Monday, March 28, 2011
COMFORT FOOD FOR SURE!
If meatloaf isn't a comfort food, I don't know what is. I never make it the same way twice, because I don't follow a recipe. A long time ago I think it was Martha Stewart who had one with lots of vegetables in it. My mother's secret was to use one pound of ground beef and one-half pound of sausage. I've tried them all.
Recently I have been using Panko in my cooking. In case you don't know what Panko is, basically it is the Japanese version of bread crumbs. Panko tend to be lighter, crispier, and crunchier than Western bread crumbs. They are excellent for breadings, and make an excellent filler in things like crab cakes. It used to be that one had to go to an oriental market to find them, but now the boxes appear on the shelves of most every supermarket chain. In fact, the last time I looked there were boxes of "Italian-flavored Panko" on the shelves, and the Panko had been moved from the Oriental section to wherever the Shake and Bake items were -- I can't offhand remember the section, as my store changes the location of everything at least once a month!
Anyway, I'm going to give you a recipe here for a really tasty meatloaf that uses Panko. You'll notice in the top photo there is a reddish topping on the slices. That comes from an entirely different recipe and for the life of me I can't remember where it came from.
1# ground beef, preferably 20% fat.
2 eggs, beaten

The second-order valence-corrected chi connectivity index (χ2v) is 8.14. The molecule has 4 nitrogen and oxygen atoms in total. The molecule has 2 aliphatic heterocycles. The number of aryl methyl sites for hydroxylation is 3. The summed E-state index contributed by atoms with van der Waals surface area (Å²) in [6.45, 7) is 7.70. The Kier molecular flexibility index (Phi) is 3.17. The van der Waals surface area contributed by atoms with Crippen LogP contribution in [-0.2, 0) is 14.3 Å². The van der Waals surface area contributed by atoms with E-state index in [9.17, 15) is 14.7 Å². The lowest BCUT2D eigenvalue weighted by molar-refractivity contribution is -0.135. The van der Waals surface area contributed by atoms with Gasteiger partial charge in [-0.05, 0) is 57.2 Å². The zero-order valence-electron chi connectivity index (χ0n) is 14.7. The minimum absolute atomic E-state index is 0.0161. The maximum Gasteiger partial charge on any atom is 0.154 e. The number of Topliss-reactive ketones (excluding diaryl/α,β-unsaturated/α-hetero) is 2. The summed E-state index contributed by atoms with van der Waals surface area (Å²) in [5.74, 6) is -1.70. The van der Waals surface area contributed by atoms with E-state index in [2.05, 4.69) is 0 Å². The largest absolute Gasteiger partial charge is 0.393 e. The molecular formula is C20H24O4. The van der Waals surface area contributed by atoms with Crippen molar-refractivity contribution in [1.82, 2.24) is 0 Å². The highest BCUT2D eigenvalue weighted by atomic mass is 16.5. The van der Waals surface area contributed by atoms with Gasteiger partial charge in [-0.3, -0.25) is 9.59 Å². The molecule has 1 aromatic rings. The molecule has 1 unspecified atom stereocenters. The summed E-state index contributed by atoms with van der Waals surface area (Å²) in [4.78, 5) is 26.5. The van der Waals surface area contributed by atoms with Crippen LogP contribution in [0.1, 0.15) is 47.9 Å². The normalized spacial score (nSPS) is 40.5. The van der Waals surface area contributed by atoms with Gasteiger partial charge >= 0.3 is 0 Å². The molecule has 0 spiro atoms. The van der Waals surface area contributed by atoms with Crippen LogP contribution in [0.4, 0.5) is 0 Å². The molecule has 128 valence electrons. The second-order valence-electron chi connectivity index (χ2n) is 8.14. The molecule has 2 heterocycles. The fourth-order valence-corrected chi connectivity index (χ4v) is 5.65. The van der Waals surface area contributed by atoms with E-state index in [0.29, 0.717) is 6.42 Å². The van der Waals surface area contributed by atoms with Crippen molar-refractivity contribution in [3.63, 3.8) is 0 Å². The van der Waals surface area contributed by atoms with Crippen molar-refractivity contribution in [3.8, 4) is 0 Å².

1 cup Panko bread crumbs
3/4 cup finely minced onion
1/2 cup ketchup
1 T Lawry's seasoning salt
1 tsp ground sage
1 tsp dried oregano leaves
Mix ingredients well. Form loaf in baking dish or meatloaf pan. Flatten top.
1/2 cup ketcup
3 T brown sugar
1/4 t nutmeg
2 t dry mustard.
Spread topping on meatloaf before baking. Bake uncovered for 1 hour at 350 degrees.
A number of years ago Jerry found this very novel meatloaf pan, I think in the Walter Drake catalog. The uncooked meatloaf is placed in the smaller pan, which is then set into the larger pan. Those holes let the grease drop away from the meatloaf. It's a nifty set-up, for sure!
I was pleasantly surprised at the texture of the meatloaf when I used Panko. I have used soda crackers, bread, dry oatmeal and rice at other times, but this recent meatloaf has topped them all!
And just in case you are wondering what those little white things surrounding the meatloaf slices are, they are Spaetzel!